I found the original post on how to do this over here at MS TrueType Fonts on CentOS 5 but just in case you’re intimidated by the rpm building commands I’ve decided to post the final RPM which is an easy install on CentOS 5 and you’re ready to go. Here’s the original excerpt from that post:
Microsoft TrueType fonts are used by most websites so it’s often useful to install them under Linux. No doubt due to licensing restrictions, there is no RPM to install them directly under CentOS, but it’s not that complicated [following] these instructions…
Instead of manually building an RPM, however, I’ve provided the RPM for download here.
- Download msttcorefonts-2.0-1.noarch.rpm
- Install RPM: rpm -ivh msttcorefonts-2.0-1.noarch.rpm
- Link up TrueType fonts for some apps: ln -s /usr/share/fonts/msttcorefonts/ /usr/share/fonts/default/TrueType
Done! Now, close and reopen any applications you may have open. If they can use the new font, like Firefox, and they’re not hard-wiring any specific fonts yet then they should start using the new fonts. For example, lots of websites using MS core fonts and Firefox will start using them if they’re available. There are so many graphics glitches than come down to pixel-width issues of the other fonts because you’re not using the MS core fonts.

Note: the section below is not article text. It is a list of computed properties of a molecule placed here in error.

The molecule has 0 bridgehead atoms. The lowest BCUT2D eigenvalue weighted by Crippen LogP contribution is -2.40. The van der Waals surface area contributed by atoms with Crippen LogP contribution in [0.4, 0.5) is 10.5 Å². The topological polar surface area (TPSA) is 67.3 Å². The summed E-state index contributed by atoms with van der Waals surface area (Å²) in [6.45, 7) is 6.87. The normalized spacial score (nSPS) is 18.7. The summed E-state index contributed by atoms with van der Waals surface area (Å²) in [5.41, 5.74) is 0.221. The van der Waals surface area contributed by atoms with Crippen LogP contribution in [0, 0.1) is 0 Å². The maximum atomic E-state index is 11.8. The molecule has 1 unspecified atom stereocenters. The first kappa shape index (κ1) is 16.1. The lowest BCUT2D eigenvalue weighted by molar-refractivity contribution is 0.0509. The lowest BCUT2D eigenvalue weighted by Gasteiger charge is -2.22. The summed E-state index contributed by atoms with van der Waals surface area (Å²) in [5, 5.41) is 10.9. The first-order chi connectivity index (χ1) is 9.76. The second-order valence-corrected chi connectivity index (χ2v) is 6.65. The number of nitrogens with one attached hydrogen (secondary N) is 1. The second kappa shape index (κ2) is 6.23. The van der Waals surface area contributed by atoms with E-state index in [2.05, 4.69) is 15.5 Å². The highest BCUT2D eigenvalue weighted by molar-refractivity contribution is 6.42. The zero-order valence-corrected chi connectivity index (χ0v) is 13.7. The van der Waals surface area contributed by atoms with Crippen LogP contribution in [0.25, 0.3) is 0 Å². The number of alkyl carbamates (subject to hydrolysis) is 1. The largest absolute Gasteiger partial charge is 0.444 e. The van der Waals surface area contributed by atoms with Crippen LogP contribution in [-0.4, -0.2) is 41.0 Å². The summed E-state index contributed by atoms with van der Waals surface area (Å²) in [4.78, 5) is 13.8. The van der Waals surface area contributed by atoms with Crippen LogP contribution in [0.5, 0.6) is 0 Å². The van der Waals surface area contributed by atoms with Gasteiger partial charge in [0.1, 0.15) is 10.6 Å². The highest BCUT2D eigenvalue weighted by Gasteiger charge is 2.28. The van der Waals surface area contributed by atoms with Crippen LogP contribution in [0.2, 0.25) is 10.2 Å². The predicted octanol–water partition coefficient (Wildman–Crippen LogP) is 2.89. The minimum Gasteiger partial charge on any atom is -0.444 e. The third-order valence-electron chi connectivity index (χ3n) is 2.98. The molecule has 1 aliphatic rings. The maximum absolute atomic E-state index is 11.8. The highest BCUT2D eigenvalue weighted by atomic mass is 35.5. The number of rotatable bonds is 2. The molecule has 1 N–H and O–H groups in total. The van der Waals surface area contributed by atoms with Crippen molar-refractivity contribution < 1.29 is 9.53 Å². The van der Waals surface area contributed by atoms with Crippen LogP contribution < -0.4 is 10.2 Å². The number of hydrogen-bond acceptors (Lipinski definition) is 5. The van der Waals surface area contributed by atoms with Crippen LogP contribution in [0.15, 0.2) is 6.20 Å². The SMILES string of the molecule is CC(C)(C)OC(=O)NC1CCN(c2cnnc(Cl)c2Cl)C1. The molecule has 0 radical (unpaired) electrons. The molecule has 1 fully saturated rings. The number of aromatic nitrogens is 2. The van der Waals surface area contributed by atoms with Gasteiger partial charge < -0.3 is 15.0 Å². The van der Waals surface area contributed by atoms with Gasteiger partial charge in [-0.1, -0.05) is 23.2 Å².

Good luck and enjoy!
Update 2014-09-20: Try the Consolas font instead of the default Courier New. It’s slightly smaller but still quite readable and permits a narrow 80×40 window which I can lay out side-by-side 3 times on my desktop (1920×1080) without overlapping. That’s something you can’t do with Courier New at 80×40. Give it a try under Putty Configuration > Window > Appearance > Font Settings.
Better Colour Schemes for PuTTY
Check out the igvita.com colour schemes for putty. They’re very good and a big improvement on the default colour scheme. If I have to use a terminal on windows, putty is it and these colour schemes really make a difference in the usability of the terminal.